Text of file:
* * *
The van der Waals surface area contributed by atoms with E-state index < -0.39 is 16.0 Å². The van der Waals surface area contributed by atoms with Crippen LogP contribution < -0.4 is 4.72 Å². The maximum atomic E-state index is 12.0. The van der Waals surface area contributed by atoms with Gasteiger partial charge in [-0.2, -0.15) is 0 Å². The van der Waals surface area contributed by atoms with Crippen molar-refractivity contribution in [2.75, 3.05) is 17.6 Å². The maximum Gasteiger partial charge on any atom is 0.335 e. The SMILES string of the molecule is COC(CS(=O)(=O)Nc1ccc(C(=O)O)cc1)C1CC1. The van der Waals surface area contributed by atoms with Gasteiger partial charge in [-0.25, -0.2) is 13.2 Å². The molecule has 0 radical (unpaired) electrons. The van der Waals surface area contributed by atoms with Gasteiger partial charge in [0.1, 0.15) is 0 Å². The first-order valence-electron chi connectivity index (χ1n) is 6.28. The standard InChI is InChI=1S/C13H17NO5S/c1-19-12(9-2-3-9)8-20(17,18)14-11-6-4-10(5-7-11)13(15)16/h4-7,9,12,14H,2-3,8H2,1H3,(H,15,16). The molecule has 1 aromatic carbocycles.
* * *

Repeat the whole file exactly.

The van der Waals surface area contributed by atoms with E-state index < -0.39 is 16.0 Å². The van der Waals surface area contributed by atoms with Crippen LogP contribution < -0.4 is 4.72 Å². The maximum atomic E-state index is 12.0. The van der Waals surface area contributed by atoms with Gasteiger partial charge in [-0.2, -0.15) is 0 Å². The van der Waals surface area contributed by atoms with Crippen molar-refractivity contribution in [2.75, 3.05) is 17.6 Å². The maximum Gasteiger partial charge on any atom is 0.335 e. The SMILES string of the molecule is COC(CS(=O)(=O)Nc1ccc(C(=O)O)cc1)C1CC1. The van der Waals surface area contributed by atoms with Gasteiger partial charge in [-0.25, -0.2) is 13.2 Å². The molecule has 0 radical (unpaired) electrons. The van der Waals surface area contributed by atoms with Gasteiger partial charge in [0.1, 0.15) is 0 Å². The first-order valence-electron chi connectivity index (χ1n) is 6.28. The standard InChI is InChI=1S/C13H17NO5S/c1-19-12(9-2-3-9)8-20(17,18)14-11-6-4-10(5-7-11)13(15)16/h4-7,9,12,14H,2-3,8H2,1H3,(H,15,16). The molecule has 1 aromatic carbocycles.